The champagne was flowing freely, the dancefloor filling as Abba’s Waterloo boomed from the speakers, and two silver-haired men in their 60s mingled happily at a party to mark my civil partnership.
Unlike my other guests, however, these friends were sipping fruit juice.
The next day — Sunday — was the busiest of their working week and they couldn’t risk a hangover.
Jon and Peter are Roman Catholic priests who have been in a celibate relationship for at least two decades.
Today they, like me, are celebrating a landmark in the Church’s history as Pope Francis offers his clearest support to date for gay rights by endorsing same-sex civil partnerships.
‘Homosexual people have the right to be in a family,’ the 83-year-old Pope says in Francesco, a newly released documentary film. ‘They are children of God and have a right to a family. Nobody should be thrown out or be made miserable over it.’
The Pope’s pronouncement goes some way to repairing his reputation as a progressive pontiff. Indeed, for liberal and younger Catholics, any reform has been a long time coming.
But for traditionalists among the estimated 1.2 billion Catholics worldwide, Francis’s words are seismic.
They threaten a schism with the Vatican like no other — and nowhere more so than in Africa, where homosexuality is illegal in many countries.
The continent is home to almost 200 million Catholics and the Church is growing strongly.
Between 1980 and 2012 (the last year for which data is available), the number of Catholics in Africa grew by 283 per cent, compared with just 6 per cent in Europe (with 277 million Catholics and an ageing population).
Bishops in Africa are predominantly social authoritarians who have made plain their feelings on homosexuality.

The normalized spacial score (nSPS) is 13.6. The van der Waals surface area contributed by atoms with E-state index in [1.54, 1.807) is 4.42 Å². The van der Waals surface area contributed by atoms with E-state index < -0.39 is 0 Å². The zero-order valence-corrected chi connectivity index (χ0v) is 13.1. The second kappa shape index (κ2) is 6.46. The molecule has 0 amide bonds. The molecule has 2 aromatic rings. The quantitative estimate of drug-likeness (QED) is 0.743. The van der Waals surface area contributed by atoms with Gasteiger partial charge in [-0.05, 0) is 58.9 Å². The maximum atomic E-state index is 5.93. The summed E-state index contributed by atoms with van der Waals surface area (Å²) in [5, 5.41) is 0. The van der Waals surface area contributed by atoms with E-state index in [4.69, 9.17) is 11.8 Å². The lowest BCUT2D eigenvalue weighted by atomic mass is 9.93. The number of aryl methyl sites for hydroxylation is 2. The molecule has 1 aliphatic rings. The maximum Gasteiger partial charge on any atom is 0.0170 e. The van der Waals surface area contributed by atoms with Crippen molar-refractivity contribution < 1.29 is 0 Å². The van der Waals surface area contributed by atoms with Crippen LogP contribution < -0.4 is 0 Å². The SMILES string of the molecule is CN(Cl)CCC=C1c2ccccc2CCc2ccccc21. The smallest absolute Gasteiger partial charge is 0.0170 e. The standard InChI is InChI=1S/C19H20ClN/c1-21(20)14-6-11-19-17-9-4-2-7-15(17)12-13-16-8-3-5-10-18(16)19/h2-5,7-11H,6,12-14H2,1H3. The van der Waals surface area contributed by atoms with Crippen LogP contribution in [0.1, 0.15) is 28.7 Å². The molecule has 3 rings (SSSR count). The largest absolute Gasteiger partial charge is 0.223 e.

Take the words of Cardinal Robert Sarah, of Guinea, who in 2015 declared that ‘Western homosexual and abortion ideologies, and Islamic fanaticism’ are to the 21st century what the twin ‘beasts’ of Nazi and communist ideology were to the 20th century.
He is unlikely to agree with Pope Francis’s new stance.
Nor are the Catholic Bishops Conference of Nigeria, who last year decreed that ‘lesbian, gay, bisexual, transgender and queer (LGBTQ) were disordered sexual orientations that could not be accepted as a normal way of life’.
In fact, the Pope’s words have already sparked a bitter row — and not just in Africa.
In the United States, which has about 51 million Catholics, Church leaders have lost no time in making their feelings known.
Bishop Thomas Tobin of Providence, Rhode Island, yesterday said the Pope’s statement ‘clearly contradicts what has been the long-standing teaching of the church about same-sex unions’.
And in South America, which accounts for more than 40 per cent of the global Catholic population (including Argentinian Pope Francis), homophobia is no less widespread. There, Catholic priests have combined with Evangelical churches to organise anti-gay marches in countries including Colombia and Peru.
In the Philippines, with 75 million Catholics and growing, Bishop Arturo Bastes said yesterday that he had ‘very serious doubts about the moral correctness’ of the Pontiff’s position.
Seasoned Vatican observers are already asking whether a fragmented Church globally will be Pope Francis’s legacy, although his supporters argue that this was a carefully considered intervention.
Even on his own doorstep, he faces a battle with his predecessor, Pope Benedict XVI.
Click here to read more.
Source: Daily Mail